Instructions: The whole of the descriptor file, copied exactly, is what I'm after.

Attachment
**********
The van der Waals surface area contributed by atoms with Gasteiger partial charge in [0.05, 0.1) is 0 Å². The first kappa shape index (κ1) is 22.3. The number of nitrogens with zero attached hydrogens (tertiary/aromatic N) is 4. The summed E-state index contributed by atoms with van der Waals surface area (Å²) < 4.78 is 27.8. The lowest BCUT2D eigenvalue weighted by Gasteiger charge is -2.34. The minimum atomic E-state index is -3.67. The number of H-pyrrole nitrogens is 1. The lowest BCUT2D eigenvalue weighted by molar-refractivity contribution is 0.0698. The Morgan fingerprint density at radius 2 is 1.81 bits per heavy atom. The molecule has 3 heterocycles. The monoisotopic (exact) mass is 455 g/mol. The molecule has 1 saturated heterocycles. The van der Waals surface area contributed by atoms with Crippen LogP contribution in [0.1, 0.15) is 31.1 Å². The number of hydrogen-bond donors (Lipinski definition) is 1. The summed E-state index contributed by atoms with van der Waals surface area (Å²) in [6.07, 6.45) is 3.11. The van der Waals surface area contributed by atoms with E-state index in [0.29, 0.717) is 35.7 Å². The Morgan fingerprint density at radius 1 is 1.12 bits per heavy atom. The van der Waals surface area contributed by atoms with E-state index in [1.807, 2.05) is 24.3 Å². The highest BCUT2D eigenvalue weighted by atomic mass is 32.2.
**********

The van der Waals surface area contributed by atoms with Gasteiger partial charge in [0.05, 0.1) is 0 Å². The first kappa shape index (κ1) is 22.3. The number of nitrogens with zero attached hydrogens (tertiary/aromatic N) is 4. The summed E-state index contributed by atoms with van der Waals surface area (Å²) < 4.78 is 27.8. The lowest BCUT2D eigenvalue weighted by Gasteiger charge is -2.34. The minimum atomic E-state index is -3.67. The number of H-pyrrole nitrogens is 1. The lowest BCUT2D eigenvalue weighted by molar-refractivity contribution is 0.0698. The Morgan fingerprint density at radius 2 is 1.81 bits per heavy atom. The molecule has 3 heterocycles. The monoisotopic (exact) mass is 455 g/mol. The molecule has 1 saturated heterocycles. The van der Waals surface area contributed by atoms with Crippen LogP contribution in [0.1, 0.15) is 31.1 Å². The number of hydrogen-bond donors (Lipinski definition) is 1. The summed E-state index contributed by atoms with van der Waals surface area (Å²) in [6.07, 6.45) is 3.11. The van der Waals surface area contributed by atoms with E-state index in [0.29, 0.717) is 35.7 Å². The Morgan fingerprint density at radius 1 is 1.12 bits per heavy atom. The van der Waals surface area contributed by atoms with E-state index in [1.807, 2.05) is 24.3 Å². The highest BCUT2D eigenvalue weighted by atomic mass is 32.2.